Journal archives for October 2017

October 01, 2017

An Augury of Winter

Lisa noticed the dragonfly on the window screen this morning. With the sun now warming the insect, I stepped outside to get a photograph before it flew away. A brisk fall morning with the temperature right at 50 degrees F. Curiously the dragonfly, a recently emerged Common Green Darner, gripped the window screen and perched at an odd angle, off-kilter or tipped as if fallen or lifted by a sudden updraft of wind. The double shadows intrigued me as well---one for the dragonfly one for me. Best of all was the happenstance of having a snowflake ornament as a backdrop, presaging the end of a season this last day of September.

Posted on October 01, 2017 04:22 by scottking scottking | 1 observations | 0 comments | Leave a comment

October 02, 2017

Widow Yellowjacket

Posted on October 02, 2017 02:28 by scottking scottking | 2 observations | 0 comments | Leave a comment

October 03, 2017

A Brace of Leafhoppers

Posted on October 03, 2017 03:13 by scottking scottking | 6 observations | 0 comments | Leave a comment

October 04, 2017

Uncentering

Posted on October 04, 2017 03:39 by scottking scottking | 6 observations | 0 comments | Leave a comment

October 05, 2017

Red October

Recently I'd been lamenting how little time I've spent with the red dragonflies this year. Easily the least amount of time in the field with the Sympetrum dragonflies in ten years. In fact it seemed likely that I'd not see three of Minnesota's nine species: no Red-veined Meadowhawks, no Black Meadowhawks, no Saffron-winged Meadowhawks. And I nearly missed Variegated Meadowhawks as well, seeing no spring migrants, but two late season vagrants. However, today's outing to Lake Byllesby County Park near Cannon Falls helped to relieve these red dragonfly blues.

Each year this series of spring-fed ponds produces a stupendous number of Band-winged Meadowhawks. Visiting the site earlier this year and finding it completely dry, I had worried that the streak would come to an end, that this source population would disappear. By the time I'd crossed the green space between the parking lot and the trail head, a dozen or so Band-winged Meadowhawks had flown in front of me. The purpose of the visit today was to check on these dragonflies. They made it through the dry months just fine. The population was as strong as ever.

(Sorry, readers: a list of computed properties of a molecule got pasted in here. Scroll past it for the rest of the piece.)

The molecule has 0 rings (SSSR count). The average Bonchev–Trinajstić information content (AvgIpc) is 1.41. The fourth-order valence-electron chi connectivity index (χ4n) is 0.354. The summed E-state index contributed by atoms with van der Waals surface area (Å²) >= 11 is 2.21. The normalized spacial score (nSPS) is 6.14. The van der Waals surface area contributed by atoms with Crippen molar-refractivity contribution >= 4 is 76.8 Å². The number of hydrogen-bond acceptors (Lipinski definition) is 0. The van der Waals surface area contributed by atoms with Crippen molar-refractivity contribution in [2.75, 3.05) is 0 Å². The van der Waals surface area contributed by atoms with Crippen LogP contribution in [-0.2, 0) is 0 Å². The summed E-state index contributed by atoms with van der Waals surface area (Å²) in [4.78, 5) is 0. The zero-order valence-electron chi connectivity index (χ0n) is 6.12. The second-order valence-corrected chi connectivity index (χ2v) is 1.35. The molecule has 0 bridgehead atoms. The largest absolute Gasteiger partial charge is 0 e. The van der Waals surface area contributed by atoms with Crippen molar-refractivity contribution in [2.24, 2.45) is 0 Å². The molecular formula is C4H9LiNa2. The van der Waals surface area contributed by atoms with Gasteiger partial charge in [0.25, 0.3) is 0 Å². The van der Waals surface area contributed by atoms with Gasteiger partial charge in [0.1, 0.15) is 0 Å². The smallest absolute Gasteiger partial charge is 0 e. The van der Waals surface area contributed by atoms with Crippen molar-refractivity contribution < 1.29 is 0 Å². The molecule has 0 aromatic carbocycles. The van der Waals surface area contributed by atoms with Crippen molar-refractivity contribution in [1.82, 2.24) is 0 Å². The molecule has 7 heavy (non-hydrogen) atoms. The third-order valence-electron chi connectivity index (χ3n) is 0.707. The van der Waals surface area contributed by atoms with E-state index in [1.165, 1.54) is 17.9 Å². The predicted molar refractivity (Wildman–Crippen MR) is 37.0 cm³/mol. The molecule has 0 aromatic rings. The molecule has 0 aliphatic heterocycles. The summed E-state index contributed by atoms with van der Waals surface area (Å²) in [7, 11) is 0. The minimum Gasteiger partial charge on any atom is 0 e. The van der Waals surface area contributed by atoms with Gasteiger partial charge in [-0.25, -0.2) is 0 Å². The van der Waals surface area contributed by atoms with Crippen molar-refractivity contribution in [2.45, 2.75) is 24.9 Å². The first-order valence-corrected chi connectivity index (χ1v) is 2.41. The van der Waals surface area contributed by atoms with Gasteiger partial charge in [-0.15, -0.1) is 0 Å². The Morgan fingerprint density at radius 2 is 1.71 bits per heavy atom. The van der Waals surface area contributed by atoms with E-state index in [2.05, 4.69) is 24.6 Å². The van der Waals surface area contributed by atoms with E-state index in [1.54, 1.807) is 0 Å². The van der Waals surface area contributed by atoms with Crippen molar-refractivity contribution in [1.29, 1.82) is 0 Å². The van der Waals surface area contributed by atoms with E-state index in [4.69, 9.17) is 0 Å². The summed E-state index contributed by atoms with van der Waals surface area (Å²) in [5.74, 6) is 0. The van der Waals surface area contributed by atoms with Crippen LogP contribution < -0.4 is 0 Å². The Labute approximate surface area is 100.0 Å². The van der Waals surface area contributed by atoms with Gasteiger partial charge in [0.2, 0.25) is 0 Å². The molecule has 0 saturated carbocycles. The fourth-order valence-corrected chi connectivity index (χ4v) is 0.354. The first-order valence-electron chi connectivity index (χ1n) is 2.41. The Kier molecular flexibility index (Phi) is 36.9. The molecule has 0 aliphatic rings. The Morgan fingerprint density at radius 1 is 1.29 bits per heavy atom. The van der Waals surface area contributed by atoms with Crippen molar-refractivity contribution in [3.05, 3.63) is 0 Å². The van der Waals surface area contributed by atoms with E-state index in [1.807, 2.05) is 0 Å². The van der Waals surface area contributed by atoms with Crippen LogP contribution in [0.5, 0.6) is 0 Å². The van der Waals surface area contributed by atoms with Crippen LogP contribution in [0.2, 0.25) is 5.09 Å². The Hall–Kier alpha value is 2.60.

In addition to the multitudes of Band-winged Meadowhawks, there were a few White-faced Meadowhawks (how unusual for this species to be in the minority), a number of Autumn Meadowhawks, and dozens of Saffron-winged Meadowhawks. It was my first encounter with Saffron-winged Meadowhawks this year.

Saffron-winged Meadowhawks have the most distinct waist of all North American meadowhawks. As such they are a good example of what British entomologist Edward Newman had in mind when he coined the genus name “Sympetrum” in 1833. A footnote to the original description explains the origin of the word to be constructed of συμπιέζω and ητρον, the Greek verb for compress and the word for abdomen, referencing the narrowness of the abdomen sections 4 and 5. Unfortunately, this name gets mistranslated and misinterpreted because it would seem (if one didn't reference the original description) to be a construction of sym and petra, friend of stones.

Posted on October 05, 2017 04:10 by scottking scottking | 18 observations | 0 comments | Leave a comment

October 06, 2017

Cobweb Spider

Posted on October 06, 2017 02:59 by scottking scottking | 1 observations | 0 comments | Leave a comment

October 07, 2017

Sumac Leaf Blotch Miner

Posted on October 07, 2017 03:49 by scottking scottking | 2 observations | 0 comments | Leave a comment

October 08, 2017

An Early October Night

Posted on October 08, 2017 03:09 by scottking scottking | 4 observations | 0 comments | Leave a comment

October 09, 2017

After Apple-Picking

Posted on October 09, 2017 01:23 by scottking scottking | 3 observations | 0 comments | Leave a comment

October 10, 2017

Ahead of the Cold Front

Posted on October 10, 2017 03:33 by scottking scottking | 12 observations | 0 comments | Leave a comment